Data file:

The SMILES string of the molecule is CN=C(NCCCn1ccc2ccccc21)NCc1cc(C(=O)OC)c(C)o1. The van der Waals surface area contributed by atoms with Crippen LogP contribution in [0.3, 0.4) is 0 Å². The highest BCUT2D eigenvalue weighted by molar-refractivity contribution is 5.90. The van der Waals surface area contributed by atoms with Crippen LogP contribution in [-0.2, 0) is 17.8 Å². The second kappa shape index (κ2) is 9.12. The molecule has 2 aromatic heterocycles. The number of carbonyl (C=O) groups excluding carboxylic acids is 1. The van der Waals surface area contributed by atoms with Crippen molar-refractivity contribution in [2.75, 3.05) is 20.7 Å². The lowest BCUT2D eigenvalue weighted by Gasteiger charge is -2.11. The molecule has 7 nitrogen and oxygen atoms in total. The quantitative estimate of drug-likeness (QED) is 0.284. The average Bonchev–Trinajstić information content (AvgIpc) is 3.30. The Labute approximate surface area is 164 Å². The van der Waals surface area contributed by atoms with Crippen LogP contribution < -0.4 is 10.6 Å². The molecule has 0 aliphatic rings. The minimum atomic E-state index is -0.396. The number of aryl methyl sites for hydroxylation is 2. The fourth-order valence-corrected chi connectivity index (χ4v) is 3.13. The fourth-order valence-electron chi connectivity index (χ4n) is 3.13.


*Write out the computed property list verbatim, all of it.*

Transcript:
The SMILES string of the molecule is CN=C(NCCCn1ccc2ccccc21)NCc1cc(C(=O)OC)c(C)o1. The van der Waals surface area contributed by atoms with Crippen LogP contribution in [0.3, 0.4) is 0 Å². The highest BCUT2D eigenvalue weighted by molar-refractivity contribution is 5.90. The van der Waals surface area contributed by atoms with Crippen LogP contribution in [-0.2, 0) is 17.8 Å². The second kappa shape index (κ2) is 9.12. The molecule has 2 aromatic heterocycles. The number of carbonyl (C=O) groups excluding carboxylic acids is 1. The van der Waals surface area contributed by atoms with Crippen molar-refractivity contribution in [2.75, 3.05) is 20.7 Å². The lowest BCUT2D eigenvalue weighted by Gasteiger charge is -2.11. The molecule has 7 nitrogen and oxygen atoms in total. The quantitative estimate of drug-likeness (QED) is 0.284. The average Bonchev–Trinajstić information content (AvgIpc) is 3.30. The Labute approximate surface area is 164 Å². The van der Waals surface area contributed by atoms with Crippen LogP contribution < -0.4 is 10.6 Å². The molecule has 0 aliphatic rings. The minimum atomic E-state index is -0.396. The number of aryl methyl sites for hydroxylation is 2. The fourth-order valence-corrected chi connectivity index (χ4v) is 3.13. The fourth-order valence-electron chi connectivity index (χ4n) is 3.13.